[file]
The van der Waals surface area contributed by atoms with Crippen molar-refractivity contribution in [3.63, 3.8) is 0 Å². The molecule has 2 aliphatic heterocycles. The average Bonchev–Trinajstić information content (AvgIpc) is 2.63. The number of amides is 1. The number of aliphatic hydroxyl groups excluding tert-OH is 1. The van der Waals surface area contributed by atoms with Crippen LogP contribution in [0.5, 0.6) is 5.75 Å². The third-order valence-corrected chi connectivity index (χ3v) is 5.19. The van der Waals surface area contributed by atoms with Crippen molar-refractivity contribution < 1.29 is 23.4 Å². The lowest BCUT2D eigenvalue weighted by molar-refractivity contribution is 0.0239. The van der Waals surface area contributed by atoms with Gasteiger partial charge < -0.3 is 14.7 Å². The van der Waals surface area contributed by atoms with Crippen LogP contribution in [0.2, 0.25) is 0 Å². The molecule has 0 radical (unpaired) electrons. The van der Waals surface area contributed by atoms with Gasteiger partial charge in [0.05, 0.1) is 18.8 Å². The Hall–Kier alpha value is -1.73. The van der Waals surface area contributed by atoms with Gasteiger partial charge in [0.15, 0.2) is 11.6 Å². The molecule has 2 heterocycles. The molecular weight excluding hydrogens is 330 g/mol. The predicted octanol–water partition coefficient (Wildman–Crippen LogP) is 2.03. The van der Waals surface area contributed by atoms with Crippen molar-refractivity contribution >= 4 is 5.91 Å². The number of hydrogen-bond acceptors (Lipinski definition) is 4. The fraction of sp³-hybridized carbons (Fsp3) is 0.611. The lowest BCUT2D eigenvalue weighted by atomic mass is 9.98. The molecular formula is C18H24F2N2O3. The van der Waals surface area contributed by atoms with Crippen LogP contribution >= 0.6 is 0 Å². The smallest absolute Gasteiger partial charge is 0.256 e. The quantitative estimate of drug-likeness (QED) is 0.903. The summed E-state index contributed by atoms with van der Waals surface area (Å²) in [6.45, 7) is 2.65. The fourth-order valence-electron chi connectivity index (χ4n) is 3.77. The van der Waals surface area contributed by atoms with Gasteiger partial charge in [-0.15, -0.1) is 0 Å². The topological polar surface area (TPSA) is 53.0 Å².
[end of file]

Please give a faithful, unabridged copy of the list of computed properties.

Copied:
The van der Waals surface area contributed by atoms with Crippen molar-refractivity contribution in [3.63, 3.8) is 0 Å². The molecule has 2 aliphatic heterocycles. The average Bonchev–Trinajstić information content (AvgIpc) is 2.63. The number of amides is 1. The number of aliphatic hydroxyl groups excluding tert-OH is 1. The van der Waals surface area contributed by atoms with Crippen LogP contribution in [0.5, 0.6) is 5.75 Å². The third-order valence-corrected chi connectivity index (χ3v) is 5.19. The van der Waals surface area contributed by atoms with Crippen molar-refractivity contribution < 1.29 is 23.4 Å². The lowest BCUT2D eigenvalue weighted by molar-refractivity contribution is 0.0239. The van der Waals surface area contributed by atoms with Gasteiger partial charge < -0.3 is 14.7 Å². The van der Waals surface area contributed by atoms with Crippen LogP contribution in [0.2, 0.25) is 0 Å². The molecule has 0 radical (unpaired) electrons. The van der Waals surface area contributed by atoms with Gasteiger partial charge in [0.05, 0.1) is 18.8 Å². The Hall–Kier alpha value is -1.73. The van der Waals surface area contributed by atoms with Gasteiger partial charge in [0.15, 0.2) is 11.6 Å². The molecule has 2 heterocycles. The molecular weight excluding hydrogens is 330 g/mol. The predicted octanol–water partition coefficient (Wildman–Crippen LogP) is 2.03. The van der Waals surface area contributed by atoms with Crippen molar-refractivity contribution >= 4 is 5.91 Å². The number of hydrogen-bond acceptors (Lipinski definition) is 4. The fraction of sp³-hybridized carbons (Fsp3) is 0.611. The lowest BCUT2D eigenvalue weighted by atomic mass is 9.98. The molecular formula is C18H24F2N2O3. The van der Waals surface area contributed by atoms with Crippen LogP contribution >= 0.6 is 0 Å². The smallest absolute Gasteiger partial charge is 0.256 e. The quantitative estimate of drug-likeness (QED) is 0.903. The summed E-state index contributed by atoms with van der Waals surface area (Å²) in [6.45, 7) is 2.65. The fourth-order valence-electron chi connectivity index (χ4n) is 3.77. The van der Waals surface area contributed by atoms with Gasteiger partial charge in [-0.15, -0.1) is 0 Å². The topological polar surface area (TPSA) is 53.0 Å².